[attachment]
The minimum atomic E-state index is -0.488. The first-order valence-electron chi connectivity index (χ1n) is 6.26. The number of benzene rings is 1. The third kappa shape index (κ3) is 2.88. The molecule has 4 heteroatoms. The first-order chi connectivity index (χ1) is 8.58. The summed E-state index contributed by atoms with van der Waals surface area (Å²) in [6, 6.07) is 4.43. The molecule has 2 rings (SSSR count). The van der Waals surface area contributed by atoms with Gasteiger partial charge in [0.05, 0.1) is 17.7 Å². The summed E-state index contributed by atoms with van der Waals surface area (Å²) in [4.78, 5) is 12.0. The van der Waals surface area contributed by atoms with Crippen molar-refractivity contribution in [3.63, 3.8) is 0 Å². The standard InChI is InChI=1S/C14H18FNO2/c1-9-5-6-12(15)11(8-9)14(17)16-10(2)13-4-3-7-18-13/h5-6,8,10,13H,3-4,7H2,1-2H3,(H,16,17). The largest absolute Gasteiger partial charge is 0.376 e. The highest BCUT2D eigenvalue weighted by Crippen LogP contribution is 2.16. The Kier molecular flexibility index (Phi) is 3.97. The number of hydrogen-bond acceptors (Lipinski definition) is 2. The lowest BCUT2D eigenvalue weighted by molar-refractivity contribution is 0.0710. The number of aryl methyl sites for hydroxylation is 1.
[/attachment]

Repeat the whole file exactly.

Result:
The minimum atomic E-state index is -0.488. The first-order valence-electron chi connectivity index (χ1n) is 6.26. The number of benzene rings is 1. The third kappa shape index (κ3) is 2.88. The molecule has 4 heteroatoms. The first-order chi connectivity index (χ1) is 8.58. The summed E-state index contributed by atoms with van der Waals surface area (Å²) in [6, 6.07) is 4.43. The molecule has 2 rings (SSSR count). The van der Waals surface area contributed by atoms with Gasteiger partial charge in [0.05, 0.1) is 17.7 Å². The summed E-state index contributed by atoms with van der Waals surface area (Å²) in [4.78, 5) is 12.0. The van der Waals surface area contributed by atoms with Crippen molar-refractivity contribution in [3.63, 3.8) is 0 Å². The standard InChI is InChI=1S/C14H18FNO2/c1-9-5-6-12(15)11(8-9)14(17)16-10(2)13-4-3-7-18-13/h5-6,8,10,13H,3-4,7H2,1-2H3,(H,16,17). The largest absolute Gasteiger partial charge is 0.376 e. The highest BCUT2D eigenvalue weighted by Crippen LogP contribution is 2.16. The Kier molecular flexibility index (Phi) is 3.97. The number of hydrogen-bond acceptors (Lipinski definition) is 2. The lowest BCUT2D eigenvalue weighted by molar-refractivity contribution is 0.0710. The number of aryl methyl sites for hydroxylation is 1.